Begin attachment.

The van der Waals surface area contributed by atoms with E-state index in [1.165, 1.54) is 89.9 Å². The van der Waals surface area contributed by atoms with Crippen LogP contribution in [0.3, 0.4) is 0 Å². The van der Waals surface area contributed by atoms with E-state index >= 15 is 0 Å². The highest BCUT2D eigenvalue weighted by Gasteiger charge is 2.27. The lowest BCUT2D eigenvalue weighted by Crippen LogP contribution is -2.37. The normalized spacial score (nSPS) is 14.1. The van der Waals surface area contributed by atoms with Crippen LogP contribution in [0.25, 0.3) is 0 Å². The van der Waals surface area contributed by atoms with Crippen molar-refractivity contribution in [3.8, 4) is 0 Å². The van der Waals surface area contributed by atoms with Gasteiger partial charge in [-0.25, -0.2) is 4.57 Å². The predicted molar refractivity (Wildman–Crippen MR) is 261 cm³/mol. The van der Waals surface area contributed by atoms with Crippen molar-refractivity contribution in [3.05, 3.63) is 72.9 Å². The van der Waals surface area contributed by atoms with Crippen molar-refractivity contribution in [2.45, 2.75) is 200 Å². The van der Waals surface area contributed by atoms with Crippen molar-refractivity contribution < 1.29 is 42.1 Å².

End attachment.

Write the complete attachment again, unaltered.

The van der Waals surface area contributed by atoms with E-state index in [1.165, 1.54) is 89.9 Å². The van der Waals surface area contributed by atoms with Crippen LogP contribution in [0.3, 0.4) is 0 Å². The van der Waals surface area contributed by atoms with E-state index >= 15 is 0 Å². The highest BCUT2D eigenvalue weighted by Gasteiger charge is 2.27. The lowest BCUT2D eigenvalue weighted by Crippen LogP contribution is -2.37. The normalized spacial score (nSPS) is 14.1. The van der Waals surface area contributed by atoms with Crippen LogP contribution in [0.25, 0.3) is 0 Å². The van der Waals surface area contributed by atoms with Crippen molar-refractivity contribution in [3.8, 4) is 0 Å². The van der Waals surface area contributed by atoms with Gasteiger partial charge in [-0.25, -0.2) is 4.57 Å². The predicted molar refractivity (Wildman–Crippen MR) is 261 cm³/mol. The van der Waals surface area contributed by atoms with Crippen molar-refractivity contribution in [3.05, 3.63) is 72.9 Å². The van der Waals surface area contributed by atoms with Crippen molar-refractivity contribution in [2.45, 2.75) is 200 Å². The van der Waals surface area contributed by atoms with Crippen molar-refractivity contribution < 1.29 is 42.1 Å².